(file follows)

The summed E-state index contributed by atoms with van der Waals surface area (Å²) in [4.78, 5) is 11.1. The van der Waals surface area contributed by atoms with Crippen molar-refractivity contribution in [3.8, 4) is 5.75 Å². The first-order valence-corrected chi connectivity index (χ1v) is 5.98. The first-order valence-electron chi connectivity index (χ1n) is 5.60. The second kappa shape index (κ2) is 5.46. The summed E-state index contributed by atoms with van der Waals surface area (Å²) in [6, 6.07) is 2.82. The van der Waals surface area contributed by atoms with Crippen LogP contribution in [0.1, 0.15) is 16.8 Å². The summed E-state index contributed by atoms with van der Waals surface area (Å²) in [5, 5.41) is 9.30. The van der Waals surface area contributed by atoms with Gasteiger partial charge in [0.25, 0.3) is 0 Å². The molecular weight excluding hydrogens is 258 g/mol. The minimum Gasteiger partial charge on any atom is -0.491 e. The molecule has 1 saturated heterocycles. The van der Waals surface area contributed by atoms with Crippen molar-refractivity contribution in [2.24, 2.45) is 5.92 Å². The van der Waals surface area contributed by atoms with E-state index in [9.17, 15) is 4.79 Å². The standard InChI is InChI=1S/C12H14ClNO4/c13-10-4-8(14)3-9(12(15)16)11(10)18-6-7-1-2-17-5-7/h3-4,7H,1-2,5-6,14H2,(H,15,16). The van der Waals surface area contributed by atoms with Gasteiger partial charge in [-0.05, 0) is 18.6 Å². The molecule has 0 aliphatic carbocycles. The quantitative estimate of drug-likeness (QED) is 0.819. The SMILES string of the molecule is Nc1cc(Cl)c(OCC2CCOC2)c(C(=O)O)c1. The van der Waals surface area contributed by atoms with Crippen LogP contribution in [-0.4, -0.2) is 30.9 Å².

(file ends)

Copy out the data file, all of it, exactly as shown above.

The summed E-state index contributed by atoms with van der Waals surface area (Å²) in [4.78, 5) is 11.1. The van der Waals surface area contributed by atoms with Crippen molar-refractivity contribution in [3.8, 4) is 5.75 Å². The first-order valence-corrected chi connectivity index (χ1v) is 5.98. The first-order valence-electron chi connectivity index (χ1n) is 5.60. The second kappa shape index (κ2) is 5.46. The summed E-state index contributed by atoms with van der Waals surface area (Å²) in [6, 6.07) is 2.82. The van der Waals surface area contributed by atoms with Crippen LogP contribution in [0.1, 0.15) is 16.8 Å². The summed E-state index contributed by atoms with van der Waals surface area (Å²) in [5, 5.41) is 9.30. The van der Waals surface area contributed by atoms with Gasteiger partial charge in [0.25, 0.3) is 0 Å². The molecular weight excluding hydrogens is 258 g/mol. The minimum Gasteiger partial charge on any atom is -0.491 e. The molecule has 1 saturated heterocycles. The van der Waals surface area contributed by atoms with Crippen molar-refractivity contribution in [2.24, 2.45) is 5.92 Å². The van der Waals surface area contributed by atoms with E-state index in [9.17, 15) is 4.79 Å². The standard InChI is InChI=1S/C12H14ClNO4/c13-10-4-8(14)3-9(12(15)16)11(10)18-6-7-1-2-17-5-7/h3-4,7H,1-2,5-6,14H2,(H,15,16). The van der Waals surface area contributed by atoms with Gasteiger partial charge in [-0.05, 0) is 18.6 Å². The molecule has 0 aliphatic carbocycles. The quantitative estimate of drug-likeness (QED) is 0.819. The SMILES string of the molecule is Nc1cc(Cl)c(OCC2CCOC2)c(C(=O)O)c1. The van der Waals surface area contributed by atoms with Crippen LogP contribution in [-0.4, -0.2) is 30.9 Å².